Lately, I’ve been exploring the benefits of multigenerational volunteer travel experiences. I think families grow stronger when they face positive challenges. Being out of your element as a family means sticking together, relying on each other for support, and learning side-by-side. Seeing your family members in a new way teaches you about who they are as people. On volunteer excursions, families learn as much about each other as they do about the country they’re visiting. I’ve also been on the lookout for family volunteer experiences that involve total cultural immersion. I think, especially for kids, being challenged to acclimate to a home-stay fosters adaptability. It also encourages the development of language skills, since many home-stay families don’t speak English.
Global Citizens Network is an organization that focuses on the whole family, offering that perfect volunteering combination: adventure, challenge, family, safety, and fun. They offer cultural immersion alongside education. Volunteers stay with local people but they also have English-speaking guides who help them navigate the language barrier. Volunteers are encouraged to study the local language before their trip, but being bilingual is not a requirement. Still, this is one of the first family-oriented volunteer organizations I’ve seen that emphasizes language learning. I think most organizations shy away from language learning because they’re afraid it will intimidate potential volunteers. I think GCN does a great job of encouraging study without making it seem like a roadblock.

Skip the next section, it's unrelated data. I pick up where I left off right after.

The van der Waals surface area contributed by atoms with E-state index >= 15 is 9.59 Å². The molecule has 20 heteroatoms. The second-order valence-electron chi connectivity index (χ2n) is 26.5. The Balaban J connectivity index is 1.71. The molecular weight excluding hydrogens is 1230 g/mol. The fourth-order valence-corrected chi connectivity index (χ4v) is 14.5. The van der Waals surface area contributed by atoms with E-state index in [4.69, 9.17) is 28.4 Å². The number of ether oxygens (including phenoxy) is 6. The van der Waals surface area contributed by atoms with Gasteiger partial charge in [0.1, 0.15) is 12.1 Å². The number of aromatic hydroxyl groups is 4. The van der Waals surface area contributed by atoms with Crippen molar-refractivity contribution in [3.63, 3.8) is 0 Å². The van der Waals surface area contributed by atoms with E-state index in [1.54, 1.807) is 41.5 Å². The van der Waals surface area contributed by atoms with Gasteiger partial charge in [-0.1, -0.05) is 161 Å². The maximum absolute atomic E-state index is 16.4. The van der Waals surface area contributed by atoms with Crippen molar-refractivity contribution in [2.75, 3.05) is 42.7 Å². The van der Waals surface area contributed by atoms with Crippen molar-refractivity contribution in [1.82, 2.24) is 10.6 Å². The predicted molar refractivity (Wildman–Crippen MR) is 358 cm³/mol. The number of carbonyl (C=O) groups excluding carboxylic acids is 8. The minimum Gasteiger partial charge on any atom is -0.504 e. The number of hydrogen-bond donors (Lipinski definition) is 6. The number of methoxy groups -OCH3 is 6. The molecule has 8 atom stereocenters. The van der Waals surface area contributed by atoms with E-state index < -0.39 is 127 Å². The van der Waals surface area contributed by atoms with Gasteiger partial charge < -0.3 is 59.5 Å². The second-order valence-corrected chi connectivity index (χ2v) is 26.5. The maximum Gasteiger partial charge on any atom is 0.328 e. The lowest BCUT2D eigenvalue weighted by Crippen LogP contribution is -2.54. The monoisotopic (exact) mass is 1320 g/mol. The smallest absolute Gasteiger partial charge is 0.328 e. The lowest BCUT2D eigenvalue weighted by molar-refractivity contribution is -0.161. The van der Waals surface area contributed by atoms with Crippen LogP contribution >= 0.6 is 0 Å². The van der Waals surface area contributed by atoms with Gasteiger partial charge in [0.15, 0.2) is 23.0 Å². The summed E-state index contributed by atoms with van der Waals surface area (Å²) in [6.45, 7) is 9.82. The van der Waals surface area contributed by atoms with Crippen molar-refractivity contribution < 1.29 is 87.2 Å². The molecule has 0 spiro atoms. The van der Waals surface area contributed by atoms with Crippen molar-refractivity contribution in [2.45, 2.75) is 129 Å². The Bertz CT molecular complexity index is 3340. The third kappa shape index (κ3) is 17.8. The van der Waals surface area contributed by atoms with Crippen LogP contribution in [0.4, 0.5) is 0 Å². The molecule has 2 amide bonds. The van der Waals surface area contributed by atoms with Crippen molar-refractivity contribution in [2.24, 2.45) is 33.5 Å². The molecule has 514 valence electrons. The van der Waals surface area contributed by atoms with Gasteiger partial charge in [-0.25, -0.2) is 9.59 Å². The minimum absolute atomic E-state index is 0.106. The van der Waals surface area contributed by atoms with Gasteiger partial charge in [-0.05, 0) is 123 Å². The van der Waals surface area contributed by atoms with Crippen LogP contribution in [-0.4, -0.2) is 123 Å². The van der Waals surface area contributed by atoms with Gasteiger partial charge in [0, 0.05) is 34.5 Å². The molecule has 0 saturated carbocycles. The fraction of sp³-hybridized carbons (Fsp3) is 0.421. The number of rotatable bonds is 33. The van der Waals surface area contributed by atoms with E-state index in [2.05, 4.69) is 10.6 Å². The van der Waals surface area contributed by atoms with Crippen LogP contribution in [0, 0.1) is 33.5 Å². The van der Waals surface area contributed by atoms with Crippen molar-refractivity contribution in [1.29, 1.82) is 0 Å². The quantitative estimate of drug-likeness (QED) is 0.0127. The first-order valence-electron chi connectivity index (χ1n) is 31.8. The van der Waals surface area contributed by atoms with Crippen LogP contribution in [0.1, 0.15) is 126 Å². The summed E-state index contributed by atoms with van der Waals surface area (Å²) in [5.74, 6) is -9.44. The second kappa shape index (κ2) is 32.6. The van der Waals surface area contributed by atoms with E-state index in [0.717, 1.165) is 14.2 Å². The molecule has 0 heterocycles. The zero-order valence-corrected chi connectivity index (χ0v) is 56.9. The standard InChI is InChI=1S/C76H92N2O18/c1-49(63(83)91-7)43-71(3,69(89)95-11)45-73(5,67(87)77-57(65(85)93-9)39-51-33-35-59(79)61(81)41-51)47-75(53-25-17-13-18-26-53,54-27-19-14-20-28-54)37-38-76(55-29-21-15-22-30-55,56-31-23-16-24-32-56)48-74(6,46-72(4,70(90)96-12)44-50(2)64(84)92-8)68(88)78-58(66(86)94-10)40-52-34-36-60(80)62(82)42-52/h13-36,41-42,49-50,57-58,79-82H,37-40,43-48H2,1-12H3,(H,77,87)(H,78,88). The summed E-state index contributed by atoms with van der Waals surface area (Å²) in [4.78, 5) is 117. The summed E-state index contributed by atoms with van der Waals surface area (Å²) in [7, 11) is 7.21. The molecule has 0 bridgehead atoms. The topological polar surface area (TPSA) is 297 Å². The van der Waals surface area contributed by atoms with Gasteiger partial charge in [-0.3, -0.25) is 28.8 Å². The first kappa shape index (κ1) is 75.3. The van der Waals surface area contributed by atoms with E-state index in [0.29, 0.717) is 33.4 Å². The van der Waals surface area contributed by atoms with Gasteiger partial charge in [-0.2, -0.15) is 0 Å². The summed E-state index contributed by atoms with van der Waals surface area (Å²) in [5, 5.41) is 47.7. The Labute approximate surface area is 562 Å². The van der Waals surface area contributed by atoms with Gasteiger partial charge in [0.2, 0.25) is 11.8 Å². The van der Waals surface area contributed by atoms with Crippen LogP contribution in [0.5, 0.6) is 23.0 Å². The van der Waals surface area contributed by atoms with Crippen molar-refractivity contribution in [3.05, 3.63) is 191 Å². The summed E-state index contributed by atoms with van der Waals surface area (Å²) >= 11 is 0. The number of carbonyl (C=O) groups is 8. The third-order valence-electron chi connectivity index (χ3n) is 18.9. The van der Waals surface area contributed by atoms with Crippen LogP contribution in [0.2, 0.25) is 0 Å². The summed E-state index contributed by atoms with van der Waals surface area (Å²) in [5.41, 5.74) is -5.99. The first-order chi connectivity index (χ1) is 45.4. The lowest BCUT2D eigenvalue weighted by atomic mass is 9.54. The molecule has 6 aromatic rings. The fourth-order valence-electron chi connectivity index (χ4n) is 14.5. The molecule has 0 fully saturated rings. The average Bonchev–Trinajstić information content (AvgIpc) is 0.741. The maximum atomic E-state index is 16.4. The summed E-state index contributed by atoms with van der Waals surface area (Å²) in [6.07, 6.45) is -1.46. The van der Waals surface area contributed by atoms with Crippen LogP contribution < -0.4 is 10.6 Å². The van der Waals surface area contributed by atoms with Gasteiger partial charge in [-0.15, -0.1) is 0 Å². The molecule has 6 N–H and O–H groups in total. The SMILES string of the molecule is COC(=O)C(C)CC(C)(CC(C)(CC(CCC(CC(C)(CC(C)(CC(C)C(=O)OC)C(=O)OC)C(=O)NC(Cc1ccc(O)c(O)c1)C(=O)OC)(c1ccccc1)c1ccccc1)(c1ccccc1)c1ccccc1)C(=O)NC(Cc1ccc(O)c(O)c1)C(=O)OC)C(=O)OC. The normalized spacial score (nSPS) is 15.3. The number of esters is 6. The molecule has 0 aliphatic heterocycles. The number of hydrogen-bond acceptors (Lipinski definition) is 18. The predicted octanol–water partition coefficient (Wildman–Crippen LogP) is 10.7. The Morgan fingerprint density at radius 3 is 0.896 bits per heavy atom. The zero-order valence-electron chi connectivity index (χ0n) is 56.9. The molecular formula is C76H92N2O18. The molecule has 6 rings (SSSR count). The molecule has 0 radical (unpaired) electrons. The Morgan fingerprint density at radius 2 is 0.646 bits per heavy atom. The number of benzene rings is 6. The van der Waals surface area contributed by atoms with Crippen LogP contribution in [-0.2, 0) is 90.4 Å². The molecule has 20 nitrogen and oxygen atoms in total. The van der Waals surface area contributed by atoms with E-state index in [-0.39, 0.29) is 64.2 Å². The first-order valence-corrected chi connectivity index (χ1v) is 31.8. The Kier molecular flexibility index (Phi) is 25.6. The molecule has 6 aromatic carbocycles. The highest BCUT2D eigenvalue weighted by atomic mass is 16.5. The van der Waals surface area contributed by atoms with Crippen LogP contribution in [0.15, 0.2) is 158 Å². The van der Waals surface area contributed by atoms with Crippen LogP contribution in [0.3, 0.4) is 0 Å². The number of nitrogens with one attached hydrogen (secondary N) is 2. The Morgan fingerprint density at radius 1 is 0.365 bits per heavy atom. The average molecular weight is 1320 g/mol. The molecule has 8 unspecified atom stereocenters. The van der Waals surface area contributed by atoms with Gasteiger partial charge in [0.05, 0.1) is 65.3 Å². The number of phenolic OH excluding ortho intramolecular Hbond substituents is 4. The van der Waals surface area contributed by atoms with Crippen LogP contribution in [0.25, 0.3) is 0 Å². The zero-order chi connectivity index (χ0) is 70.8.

GCN focuses on cross-cultural exchange first, work second. There is plenty of work to do, but their projects are interpersonal—they want to foster communication to build lasting relationships. This is also refreshing. Most volunteer experiences focus on the tangible labor. While this is critically important, it’s not all there is. Again, GCN finds a balance by making labor part of the whole experience rather than its sole focus.
I think, in part, GCN manages to accomplish so much because they focus on pre-trip education and orientation. Each volunteer gets a packet of information before the trip. Their packet includes practical material about what to bring, but it also includes details about the country, state, and village; health tips; travel tips; and a reading list for further study. They also schedule regular meetings with group leaders throughout the expedition so volunteers feel connected and have a chance to ask questions as they arise. GCN has ongoing projects in Africa, Asia, Latin America, the United States and Canada.